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Pakistan Tells U.S. To Leave 'Drone' Attack Base

Jun. 29, 2011 - 03:45AM   |  
By AGENCE FRANCE-PRESSE   |   Comments
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ISLAMABAD - Pakistan told the U.S. to leave a remote desert air base reportedly used as a hub for covert CIA drone attacks, Defence Minister Ahmed Mukhtar was quoted by state media as saying June 29.

His remarks are the latest indication of Pakistan attempting to limit U.S. activities since a clandestine American military raid killed Osama bin Laden on May 2 and plunged ties between the anti-terror allies into chaos.

"We have told (U.S. officials) to leave the air base," national news agency APP quoted Mukhtar as telling a group of journalists in his office.

Images said to be of U.S. Predator drones at Shamsi have been published by Google Earth in the past. The air strip is 560 miles southwest of Islamabad in Baluchistan province.

A U.S. Embassy spokeswoman told AFP there were no U.S. military personnel at the Shamsi base.

American drone attacks on Taliban and al-Qaida operatives in Pakistan's northwestern semiautonomous tribal belt are hugely unpopular among a general public opposed to the government's alliance with Washington.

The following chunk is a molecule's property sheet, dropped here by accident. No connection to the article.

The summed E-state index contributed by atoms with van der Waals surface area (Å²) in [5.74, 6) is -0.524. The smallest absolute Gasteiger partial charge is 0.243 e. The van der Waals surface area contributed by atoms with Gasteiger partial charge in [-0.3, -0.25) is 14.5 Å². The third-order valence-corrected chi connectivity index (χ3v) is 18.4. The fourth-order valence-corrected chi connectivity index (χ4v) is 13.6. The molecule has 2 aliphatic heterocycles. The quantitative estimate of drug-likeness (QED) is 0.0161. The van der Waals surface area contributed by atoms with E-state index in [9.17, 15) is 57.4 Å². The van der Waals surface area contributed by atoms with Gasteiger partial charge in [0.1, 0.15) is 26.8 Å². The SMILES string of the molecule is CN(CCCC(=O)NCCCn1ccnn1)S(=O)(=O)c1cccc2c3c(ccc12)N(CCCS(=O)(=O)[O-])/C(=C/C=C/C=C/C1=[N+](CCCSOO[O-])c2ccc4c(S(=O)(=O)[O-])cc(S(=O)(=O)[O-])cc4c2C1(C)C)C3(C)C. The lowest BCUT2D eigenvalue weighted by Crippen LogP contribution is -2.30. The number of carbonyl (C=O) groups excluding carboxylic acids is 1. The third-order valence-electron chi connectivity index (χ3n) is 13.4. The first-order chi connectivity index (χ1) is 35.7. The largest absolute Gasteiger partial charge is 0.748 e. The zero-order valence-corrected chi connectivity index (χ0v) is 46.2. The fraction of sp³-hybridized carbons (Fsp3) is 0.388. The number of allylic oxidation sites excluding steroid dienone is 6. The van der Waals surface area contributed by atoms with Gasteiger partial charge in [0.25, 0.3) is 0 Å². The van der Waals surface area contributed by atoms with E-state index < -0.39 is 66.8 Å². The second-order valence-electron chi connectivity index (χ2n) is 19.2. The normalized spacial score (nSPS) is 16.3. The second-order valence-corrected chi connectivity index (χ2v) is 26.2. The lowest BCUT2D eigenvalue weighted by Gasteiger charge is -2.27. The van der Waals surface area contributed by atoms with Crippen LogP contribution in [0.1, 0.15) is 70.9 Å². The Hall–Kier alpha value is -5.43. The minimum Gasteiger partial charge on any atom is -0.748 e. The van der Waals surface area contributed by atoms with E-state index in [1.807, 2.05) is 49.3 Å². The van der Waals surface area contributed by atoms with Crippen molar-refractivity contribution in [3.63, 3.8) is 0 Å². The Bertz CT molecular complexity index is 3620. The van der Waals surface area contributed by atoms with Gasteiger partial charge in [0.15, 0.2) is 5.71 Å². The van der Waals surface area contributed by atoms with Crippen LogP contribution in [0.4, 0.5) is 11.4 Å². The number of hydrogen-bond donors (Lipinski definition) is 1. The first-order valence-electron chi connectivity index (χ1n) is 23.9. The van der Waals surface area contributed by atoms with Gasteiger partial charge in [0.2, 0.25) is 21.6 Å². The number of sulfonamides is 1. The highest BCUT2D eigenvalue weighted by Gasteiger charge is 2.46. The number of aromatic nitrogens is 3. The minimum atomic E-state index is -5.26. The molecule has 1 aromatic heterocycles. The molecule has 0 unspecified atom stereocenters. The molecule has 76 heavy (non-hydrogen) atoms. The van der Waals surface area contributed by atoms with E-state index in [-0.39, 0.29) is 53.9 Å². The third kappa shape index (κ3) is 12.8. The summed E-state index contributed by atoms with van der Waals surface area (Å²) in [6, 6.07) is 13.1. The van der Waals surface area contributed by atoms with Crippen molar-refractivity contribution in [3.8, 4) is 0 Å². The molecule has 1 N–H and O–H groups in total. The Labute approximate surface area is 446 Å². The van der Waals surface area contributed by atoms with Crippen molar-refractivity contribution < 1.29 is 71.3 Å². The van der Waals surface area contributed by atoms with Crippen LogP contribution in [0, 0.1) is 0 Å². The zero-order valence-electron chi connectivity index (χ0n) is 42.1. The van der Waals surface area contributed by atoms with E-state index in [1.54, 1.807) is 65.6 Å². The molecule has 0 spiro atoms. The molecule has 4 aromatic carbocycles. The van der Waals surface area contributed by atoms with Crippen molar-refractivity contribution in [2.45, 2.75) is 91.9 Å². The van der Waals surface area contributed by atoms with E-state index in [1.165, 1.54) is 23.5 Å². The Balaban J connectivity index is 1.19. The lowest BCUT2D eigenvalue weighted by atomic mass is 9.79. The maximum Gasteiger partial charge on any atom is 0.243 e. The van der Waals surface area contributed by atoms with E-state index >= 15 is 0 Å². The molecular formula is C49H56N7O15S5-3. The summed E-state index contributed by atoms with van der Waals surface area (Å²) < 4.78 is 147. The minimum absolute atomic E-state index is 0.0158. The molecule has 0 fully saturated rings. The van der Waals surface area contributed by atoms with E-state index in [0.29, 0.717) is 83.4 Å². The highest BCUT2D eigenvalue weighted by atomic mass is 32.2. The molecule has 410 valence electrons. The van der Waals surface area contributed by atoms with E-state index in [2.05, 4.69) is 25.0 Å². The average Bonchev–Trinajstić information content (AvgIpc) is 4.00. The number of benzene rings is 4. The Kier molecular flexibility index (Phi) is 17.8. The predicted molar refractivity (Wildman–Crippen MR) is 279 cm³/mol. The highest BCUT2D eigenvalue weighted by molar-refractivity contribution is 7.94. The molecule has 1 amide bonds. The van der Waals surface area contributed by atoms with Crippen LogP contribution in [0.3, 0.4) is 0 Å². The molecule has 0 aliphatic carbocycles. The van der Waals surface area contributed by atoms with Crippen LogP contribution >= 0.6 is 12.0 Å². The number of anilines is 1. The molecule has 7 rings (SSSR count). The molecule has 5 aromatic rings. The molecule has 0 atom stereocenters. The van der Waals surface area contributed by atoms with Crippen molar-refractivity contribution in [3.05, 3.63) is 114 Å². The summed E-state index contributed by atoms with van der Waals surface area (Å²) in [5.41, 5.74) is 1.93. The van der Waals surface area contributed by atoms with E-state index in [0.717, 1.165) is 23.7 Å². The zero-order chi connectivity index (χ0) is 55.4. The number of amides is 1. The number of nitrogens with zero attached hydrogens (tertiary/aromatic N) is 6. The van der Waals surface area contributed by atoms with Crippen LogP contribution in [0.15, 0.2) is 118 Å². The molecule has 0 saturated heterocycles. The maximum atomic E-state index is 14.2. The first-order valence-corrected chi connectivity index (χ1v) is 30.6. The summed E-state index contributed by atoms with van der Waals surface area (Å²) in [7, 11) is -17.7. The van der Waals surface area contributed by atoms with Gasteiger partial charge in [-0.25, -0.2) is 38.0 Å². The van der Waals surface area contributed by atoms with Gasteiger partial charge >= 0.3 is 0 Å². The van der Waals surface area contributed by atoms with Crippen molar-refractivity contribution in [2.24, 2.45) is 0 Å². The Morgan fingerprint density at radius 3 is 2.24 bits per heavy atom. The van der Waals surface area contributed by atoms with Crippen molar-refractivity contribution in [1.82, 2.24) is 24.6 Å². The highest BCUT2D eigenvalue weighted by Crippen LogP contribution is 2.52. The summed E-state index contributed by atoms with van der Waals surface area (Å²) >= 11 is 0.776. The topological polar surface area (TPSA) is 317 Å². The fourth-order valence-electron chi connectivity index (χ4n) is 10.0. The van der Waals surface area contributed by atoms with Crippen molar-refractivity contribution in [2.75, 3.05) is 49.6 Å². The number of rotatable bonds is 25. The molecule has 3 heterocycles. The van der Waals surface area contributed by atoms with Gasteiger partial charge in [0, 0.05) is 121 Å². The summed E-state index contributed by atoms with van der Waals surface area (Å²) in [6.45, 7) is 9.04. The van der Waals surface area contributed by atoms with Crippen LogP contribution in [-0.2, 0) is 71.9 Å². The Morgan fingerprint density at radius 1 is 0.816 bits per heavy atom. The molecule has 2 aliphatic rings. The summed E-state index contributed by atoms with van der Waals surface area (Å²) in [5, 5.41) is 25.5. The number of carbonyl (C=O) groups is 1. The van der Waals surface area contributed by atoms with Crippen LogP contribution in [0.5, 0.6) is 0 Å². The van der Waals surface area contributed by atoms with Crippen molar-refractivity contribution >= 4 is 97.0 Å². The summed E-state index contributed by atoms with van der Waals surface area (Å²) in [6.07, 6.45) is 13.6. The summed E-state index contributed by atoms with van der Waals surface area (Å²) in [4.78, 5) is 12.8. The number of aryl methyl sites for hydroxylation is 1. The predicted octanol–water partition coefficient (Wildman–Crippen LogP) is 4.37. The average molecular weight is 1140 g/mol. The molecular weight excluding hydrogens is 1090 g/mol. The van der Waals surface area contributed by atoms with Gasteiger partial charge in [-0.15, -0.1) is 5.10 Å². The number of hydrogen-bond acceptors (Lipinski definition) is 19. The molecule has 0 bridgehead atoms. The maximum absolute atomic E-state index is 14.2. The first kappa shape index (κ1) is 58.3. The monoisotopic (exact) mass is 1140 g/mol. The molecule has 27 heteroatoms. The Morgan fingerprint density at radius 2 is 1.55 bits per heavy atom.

CNN reported in April that U.S. military personnel had left the base, said to be a key hub for American drone operations, in the fallout over public killings by a CIA contractor in Lahore and his subsequent detention.

Reports said operations at the base, which Washington has not publicly acknowledged, were conducted with tacit Pakistani military consent.

The U.S. does not officially confirm Predator drone attacks, but its military and the CIA operating in Afghanistan are the only forces that deploy the armed, unmanned aircraft in the region.

The bin Laden raid humiliated the Pakistani military and invited allegations of incompetence and complicity, as well as severely damaging trust between Islamabad and Washington.

"This trust deficit could be reduced by sitting together and taking joint actions," the state-run Associated Press of Pakistan quoted Mukhtar as saying.

According to U.S. Vice Adm. William McRaven, who oversaw the bin Laden raid, the U.S. military believes Taliban supreme leader Mullah Omar is in Pakistan and had asked the Pakistani army to find him.

Asked about Omar, Mukhtar said: "If he was in Pakistan, even then, he would have left the country after the Abbottabad incident."

Mukhtar, who belongs to the ruling Pakistan People's Party, said he supported negotiations with the Taliban to resolve the conflict in Afghanistan

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